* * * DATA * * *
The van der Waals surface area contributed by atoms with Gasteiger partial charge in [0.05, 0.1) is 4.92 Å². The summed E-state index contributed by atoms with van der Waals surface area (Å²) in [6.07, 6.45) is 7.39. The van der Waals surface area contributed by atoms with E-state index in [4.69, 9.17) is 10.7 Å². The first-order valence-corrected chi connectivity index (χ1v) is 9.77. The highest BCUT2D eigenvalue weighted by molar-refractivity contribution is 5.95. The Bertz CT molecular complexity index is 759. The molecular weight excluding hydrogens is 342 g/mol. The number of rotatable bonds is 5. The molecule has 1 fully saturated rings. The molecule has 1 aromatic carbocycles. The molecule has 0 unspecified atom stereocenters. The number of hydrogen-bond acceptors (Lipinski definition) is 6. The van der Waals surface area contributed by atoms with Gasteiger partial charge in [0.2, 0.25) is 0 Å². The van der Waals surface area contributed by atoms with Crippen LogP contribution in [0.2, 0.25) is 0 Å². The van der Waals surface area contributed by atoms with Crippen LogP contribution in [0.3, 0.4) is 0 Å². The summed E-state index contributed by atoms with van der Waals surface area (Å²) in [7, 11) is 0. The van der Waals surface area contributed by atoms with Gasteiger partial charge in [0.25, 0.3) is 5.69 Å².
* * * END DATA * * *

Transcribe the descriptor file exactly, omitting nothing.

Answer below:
The van der Waals surface area contributed by atoms with Gasteiger partial charge in [0.05, 0.1) is 4.92 Å². The summed E-state index contributed by atoms with van der Waals surface area (Å²) in [6.07, 6.45) is 7.39. The van der Waals surface area contributed by atoms with E-state index in [4.69, 9.17) is 10.7 Å². The first-order valence-corrected chi connectivity index (χ1v) is 9.77. The highest BCUT2D eigenvalue weighted by molar-refractivity contribution is 5.95. The Bertz CT molecular complexity index is 759. The molecular weight excluding hydrogens is 342 g/mol. The number of rotatable bonds is 5. The molecule has 1 fully saturated rings. The molecule has 1 aromatic carbocycles. The molecule has 0 unspecified atom stereocenters. The number of hydrogen-bond acceptors (Lipinski definition) is 6. The van der Waals surface area contributed by atoms with Gasteiger partial charge in [0.2, 0.25) is 0 Å². The van der Waals surface area contributed by atoms with Crippen LogP contribution in [0.2, 0.25) is 0 Å². The van der Waals surface area contributed by atoms with Crippen LogP contribution in [0.3, 0.4) is 0 Å². The summed E-state index contributed by atoms with van der Waals surface area (Å²) in [7, 11) is 0. The van der Waals surface area contributed by atoms with Gasteiger partial charge in [0.25, 0.3) is 5.69 Å².